Long-established manufacturing jobs such as those in Belfast are being terminated, as firms seek to continually lower their wage bill. Commenting on the spate of recent Belfast redundancies, the Financial Times stated, “One factor common to the three announcements is the companies’ emphasis on the need to become more competitive globally. This suggests that Northern Ireland’s relatively high wages and location at the periphery of the UK and the EU are making the province increasingly uncompetitive.
“In a statement last year, Michelin referred to the ‘heavy logistics costs’ related to manufacturing in Northern Ireland. On Wednesday, Bombardier, referring to its job cuts in Northern Ireland, said ‘it is crucial that we right-size our business in line with market realities’.”
The concern of the union bureaucracy is not with the fate of the workers, but to assist. Peter Bunting, assistant general secretary of the Irish Congress of Trade Unions declared that Northern Ireland “urgently needs a comprehensive and ambitious manufacturing strategy”.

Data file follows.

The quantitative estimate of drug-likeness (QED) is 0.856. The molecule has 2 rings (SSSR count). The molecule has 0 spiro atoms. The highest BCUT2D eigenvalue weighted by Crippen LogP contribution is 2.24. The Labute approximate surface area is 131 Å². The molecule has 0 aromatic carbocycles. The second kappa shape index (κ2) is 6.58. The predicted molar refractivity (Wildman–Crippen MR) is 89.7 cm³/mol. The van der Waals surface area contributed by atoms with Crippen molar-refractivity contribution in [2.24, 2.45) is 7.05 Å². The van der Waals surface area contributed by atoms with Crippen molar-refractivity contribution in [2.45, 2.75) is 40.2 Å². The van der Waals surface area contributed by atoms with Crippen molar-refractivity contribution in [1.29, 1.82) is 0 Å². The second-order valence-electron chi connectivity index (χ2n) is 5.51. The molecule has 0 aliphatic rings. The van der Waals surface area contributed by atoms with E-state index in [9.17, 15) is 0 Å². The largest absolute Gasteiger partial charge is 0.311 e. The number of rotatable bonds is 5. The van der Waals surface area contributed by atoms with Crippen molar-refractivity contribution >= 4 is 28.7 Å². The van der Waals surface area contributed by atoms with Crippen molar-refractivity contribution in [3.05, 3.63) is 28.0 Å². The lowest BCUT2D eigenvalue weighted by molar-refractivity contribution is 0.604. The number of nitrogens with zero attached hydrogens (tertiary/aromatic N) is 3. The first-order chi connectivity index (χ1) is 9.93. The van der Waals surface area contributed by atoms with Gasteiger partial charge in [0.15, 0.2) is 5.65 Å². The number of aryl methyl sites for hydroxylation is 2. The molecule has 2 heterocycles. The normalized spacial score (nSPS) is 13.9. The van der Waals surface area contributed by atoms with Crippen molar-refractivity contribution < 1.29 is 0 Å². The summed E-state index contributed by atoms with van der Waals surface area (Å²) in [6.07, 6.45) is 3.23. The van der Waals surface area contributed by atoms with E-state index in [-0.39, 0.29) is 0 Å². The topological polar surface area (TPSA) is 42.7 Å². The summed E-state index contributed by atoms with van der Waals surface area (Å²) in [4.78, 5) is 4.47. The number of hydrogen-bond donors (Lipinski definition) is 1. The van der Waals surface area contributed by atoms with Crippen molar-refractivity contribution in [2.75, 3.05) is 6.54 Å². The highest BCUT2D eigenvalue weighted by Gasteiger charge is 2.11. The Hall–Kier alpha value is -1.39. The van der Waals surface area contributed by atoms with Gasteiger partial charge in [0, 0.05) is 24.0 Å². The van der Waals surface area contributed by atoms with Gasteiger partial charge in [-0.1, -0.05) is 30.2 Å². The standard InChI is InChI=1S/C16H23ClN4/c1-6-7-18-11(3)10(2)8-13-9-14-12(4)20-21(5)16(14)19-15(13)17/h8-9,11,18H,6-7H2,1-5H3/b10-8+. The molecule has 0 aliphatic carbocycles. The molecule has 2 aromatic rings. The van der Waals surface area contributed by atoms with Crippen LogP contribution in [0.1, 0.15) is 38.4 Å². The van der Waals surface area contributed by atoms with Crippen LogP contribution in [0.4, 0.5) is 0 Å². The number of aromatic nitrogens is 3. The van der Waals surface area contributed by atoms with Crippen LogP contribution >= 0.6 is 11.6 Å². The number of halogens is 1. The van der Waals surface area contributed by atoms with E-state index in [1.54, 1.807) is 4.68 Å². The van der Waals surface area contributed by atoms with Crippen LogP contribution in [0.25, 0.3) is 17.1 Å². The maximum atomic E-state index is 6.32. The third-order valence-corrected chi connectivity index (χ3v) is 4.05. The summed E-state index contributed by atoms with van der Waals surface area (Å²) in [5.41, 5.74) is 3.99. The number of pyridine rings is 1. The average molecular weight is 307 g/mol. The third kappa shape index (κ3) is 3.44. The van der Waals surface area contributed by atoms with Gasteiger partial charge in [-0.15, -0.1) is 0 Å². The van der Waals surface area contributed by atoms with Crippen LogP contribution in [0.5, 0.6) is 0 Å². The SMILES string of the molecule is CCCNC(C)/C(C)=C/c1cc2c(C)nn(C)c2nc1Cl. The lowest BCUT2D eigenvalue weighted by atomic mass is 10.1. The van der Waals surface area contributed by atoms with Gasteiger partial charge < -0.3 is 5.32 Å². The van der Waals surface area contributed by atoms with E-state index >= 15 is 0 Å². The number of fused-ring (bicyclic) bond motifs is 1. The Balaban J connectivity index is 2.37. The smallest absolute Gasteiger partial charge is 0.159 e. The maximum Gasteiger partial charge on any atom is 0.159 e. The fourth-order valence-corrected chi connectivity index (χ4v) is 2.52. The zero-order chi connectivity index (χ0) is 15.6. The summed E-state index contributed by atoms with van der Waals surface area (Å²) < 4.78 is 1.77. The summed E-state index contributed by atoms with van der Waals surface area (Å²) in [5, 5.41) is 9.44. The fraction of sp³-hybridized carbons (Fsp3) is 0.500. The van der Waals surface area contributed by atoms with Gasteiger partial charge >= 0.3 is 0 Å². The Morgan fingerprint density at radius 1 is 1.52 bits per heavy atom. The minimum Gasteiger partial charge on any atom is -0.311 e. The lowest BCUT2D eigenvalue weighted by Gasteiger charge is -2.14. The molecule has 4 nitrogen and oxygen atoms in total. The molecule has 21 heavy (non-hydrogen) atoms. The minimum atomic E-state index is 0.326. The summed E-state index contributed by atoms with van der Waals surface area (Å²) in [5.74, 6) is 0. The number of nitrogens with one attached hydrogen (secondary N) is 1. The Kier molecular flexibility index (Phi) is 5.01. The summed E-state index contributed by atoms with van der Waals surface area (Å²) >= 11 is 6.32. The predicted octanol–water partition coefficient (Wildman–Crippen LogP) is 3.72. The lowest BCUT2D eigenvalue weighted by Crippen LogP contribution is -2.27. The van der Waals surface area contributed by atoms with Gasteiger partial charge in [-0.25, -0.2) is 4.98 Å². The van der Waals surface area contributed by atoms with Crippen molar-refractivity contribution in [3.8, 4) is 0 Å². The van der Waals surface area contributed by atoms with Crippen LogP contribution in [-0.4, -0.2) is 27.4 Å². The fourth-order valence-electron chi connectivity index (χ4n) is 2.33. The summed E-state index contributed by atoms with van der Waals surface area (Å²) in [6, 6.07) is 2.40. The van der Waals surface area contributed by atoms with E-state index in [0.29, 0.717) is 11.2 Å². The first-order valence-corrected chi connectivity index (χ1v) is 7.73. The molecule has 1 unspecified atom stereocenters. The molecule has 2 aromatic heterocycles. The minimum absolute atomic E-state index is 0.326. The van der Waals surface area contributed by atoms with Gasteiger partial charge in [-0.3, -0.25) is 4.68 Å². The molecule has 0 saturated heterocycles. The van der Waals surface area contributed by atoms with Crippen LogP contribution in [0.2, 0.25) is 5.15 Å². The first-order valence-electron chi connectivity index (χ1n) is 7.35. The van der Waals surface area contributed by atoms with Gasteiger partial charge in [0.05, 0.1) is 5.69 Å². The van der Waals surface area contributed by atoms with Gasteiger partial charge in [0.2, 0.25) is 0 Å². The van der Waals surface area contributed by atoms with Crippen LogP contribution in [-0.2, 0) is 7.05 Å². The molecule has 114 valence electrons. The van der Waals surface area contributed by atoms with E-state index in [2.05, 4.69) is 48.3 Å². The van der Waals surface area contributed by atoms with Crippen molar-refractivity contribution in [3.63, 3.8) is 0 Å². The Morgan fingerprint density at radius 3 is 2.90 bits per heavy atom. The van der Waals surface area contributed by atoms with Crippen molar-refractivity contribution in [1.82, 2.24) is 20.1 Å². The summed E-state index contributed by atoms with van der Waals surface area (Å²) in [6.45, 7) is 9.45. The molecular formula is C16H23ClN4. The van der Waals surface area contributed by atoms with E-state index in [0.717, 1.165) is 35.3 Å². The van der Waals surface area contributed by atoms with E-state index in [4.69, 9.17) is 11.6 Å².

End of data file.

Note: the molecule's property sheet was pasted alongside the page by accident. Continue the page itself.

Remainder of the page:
The Unite trade union announced its sorrow at “the latest, cruel blow to Northern Ireland’s manufacturing sector. The scale of the losses reflect the severe market conditions being experienced by the group, which has led to over 7,000 job losses globally.”
No fight is being taken up to defend any of the jobs, with Unite adding, “The Northern Ireland Executive needs to redouble their efforts and secure alternative employment for those highly skilled workers who will be made redundant. Invest NI [the inward investment agency] must now commit themselves fully to proactively seeking foreign investment in manufacturing.”